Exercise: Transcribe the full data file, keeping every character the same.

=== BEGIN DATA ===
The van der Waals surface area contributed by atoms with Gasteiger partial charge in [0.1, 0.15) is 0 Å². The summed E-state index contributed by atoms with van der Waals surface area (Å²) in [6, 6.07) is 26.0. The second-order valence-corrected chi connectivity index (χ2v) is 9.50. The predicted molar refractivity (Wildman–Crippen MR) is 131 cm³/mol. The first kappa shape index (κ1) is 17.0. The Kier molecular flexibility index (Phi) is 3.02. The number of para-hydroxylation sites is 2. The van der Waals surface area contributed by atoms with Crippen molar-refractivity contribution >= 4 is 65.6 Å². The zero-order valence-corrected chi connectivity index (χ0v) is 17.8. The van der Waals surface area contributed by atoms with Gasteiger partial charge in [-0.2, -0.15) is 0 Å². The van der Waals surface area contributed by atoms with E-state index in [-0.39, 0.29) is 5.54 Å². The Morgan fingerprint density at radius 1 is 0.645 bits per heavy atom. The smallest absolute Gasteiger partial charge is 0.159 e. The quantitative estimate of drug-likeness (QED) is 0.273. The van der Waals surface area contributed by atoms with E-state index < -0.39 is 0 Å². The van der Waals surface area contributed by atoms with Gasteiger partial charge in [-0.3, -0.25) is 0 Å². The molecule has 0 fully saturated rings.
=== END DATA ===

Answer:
The van der Waals surface area contributed by atoms with Gasteiger partial charge in [0.1, 0.15) is 0 Å². The summed E-state index contributed by atoms with van der Waals surface area (Å²) in [6, 6.07) is 26.0. The second-order valence-corrected chi connectivity index (χ2v) is 9.50. The predicted molar refractivity (Wildman–Crippen MR) is 131 cm³/mol. The first kappa shape index (κ1) is 17.0. The Kier molecular flexibility index (Phi) is 3.02. The number of para-hydroxylation sites is 2. The van der Waals surface area contributed by atoms with Crippen molar-refractivity contribution >= 4 is 65.6 Å². The zero-order valence-corrected chi connectivity index (χ0v) is 17.8. The van der Waals surface area contributed by atoms with Gasteiger partial charge in [-0.2, -0.15) is 0 Å². The van der Waals surface area contributed by atoms with E-state index in [-0.39, 0.29) is 5.54 Å². The Morgan fingerprint density at radius 1 is 0.645 bits per heavy atom. The smallest absolute Gasteiger partial charge is 0.159 e. The quantitative estimate of drug-likeness (QED) is 0.273. The van der Waals surface area contributed by atoms with E-state index < -0.39 is 0 Å². The van der Waals surface area contributed by atoms with Gasteiger partial charge in [-0.3, -0.25) is 0 Å². The molecule has 0 fully saturated rings.